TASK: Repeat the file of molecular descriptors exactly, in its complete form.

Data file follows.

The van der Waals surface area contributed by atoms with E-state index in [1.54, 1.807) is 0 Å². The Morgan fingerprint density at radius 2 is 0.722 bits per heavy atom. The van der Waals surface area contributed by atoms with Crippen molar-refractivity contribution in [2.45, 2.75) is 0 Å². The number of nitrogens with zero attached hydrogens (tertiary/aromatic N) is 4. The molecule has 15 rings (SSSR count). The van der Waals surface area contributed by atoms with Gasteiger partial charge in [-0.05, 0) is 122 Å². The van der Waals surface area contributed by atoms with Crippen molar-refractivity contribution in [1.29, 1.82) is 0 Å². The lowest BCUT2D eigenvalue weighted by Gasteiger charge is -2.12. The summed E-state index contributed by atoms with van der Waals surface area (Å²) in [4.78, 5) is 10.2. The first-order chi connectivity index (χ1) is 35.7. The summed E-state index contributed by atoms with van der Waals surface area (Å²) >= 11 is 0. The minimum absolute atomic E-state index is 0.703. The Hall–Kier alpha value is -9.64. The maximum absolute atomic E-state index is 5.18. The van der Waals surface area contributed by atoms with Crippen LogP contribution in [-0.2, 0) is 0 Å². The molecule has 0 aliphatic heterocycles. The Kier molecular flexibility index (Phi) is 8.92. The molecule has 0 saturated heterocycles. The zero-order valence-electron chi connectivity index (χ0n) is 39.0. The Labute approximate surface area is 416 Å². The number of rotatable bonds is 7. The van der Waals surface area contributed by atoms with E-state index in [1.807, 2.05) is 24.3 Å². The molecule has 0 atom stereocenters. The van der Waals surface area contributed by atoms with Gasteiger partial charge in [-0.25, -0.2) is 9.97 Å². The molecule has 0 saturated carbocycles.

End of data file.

The van der Waals surface area contributed by atoms with E-state index in [1.54, 1.807) is 0 Å². The Morgan fingerprint density at radius 2 is 0.722 bits per heavy atom. The van der Waals surface area contributed by atoms with Crippen molar-refractivity contribution in [2.45, 2.75) is 0 Å². The number of nitrogens with zero attached hydrogens (tertiary/aromatic N) is 4. The molecule has 15 rings (SSSR count). The van der Waals surface area contributed by atoms with Gasteiger partial charge in [-0.05, 0) is 122 Å². The van der Waals surface area contributed by atoms with Crippen molar-refractivity contribution in [1.29, 1.82) is 0 Å². The lowest BCUT2D eigenvalue weighted by Gasteiger charge is -2.12. The summed E-state index contributed by atoms with van der Waals surface area (Å²) in [4.78, 5) is 10.2. The first-order chi connectivity index (χ1) is 35.7. The summed E-state index contributed by atoms with van der Waals surface area (Å²) >= 11 is 0. The minimum absolute atomic E-state index is 0.703. The Hall–Kier alpha value is -9.64. The maximum absolute atomic E-state index is 5.18. The van der Waals surface area contributed by atoms with Crippen LogP contribution in [-0.2, 0) is 0 Å². The molecule has 0 aliphatic heterocycles. The Kier molecular flexibility index (Phi) is 8.92. The molecule has 0 saturated heterocycles. The zero-order valence-electron chi connectivity index (χ0n) is 39.0. The Labute approximate surface area is 416 Å². The number of rotatable bonds is 7. The van der Waals surface area contributed by atoms with E-state index in [1.807, 2.05) is 24.3 Å². The molecule has 0 atom stereocenters. The van der Waals surface area contributed by atoms with Gasteiger partial charge in [-0.25, -0.2) is 9.97 Å². The molecule has 0 saturated carbocycles.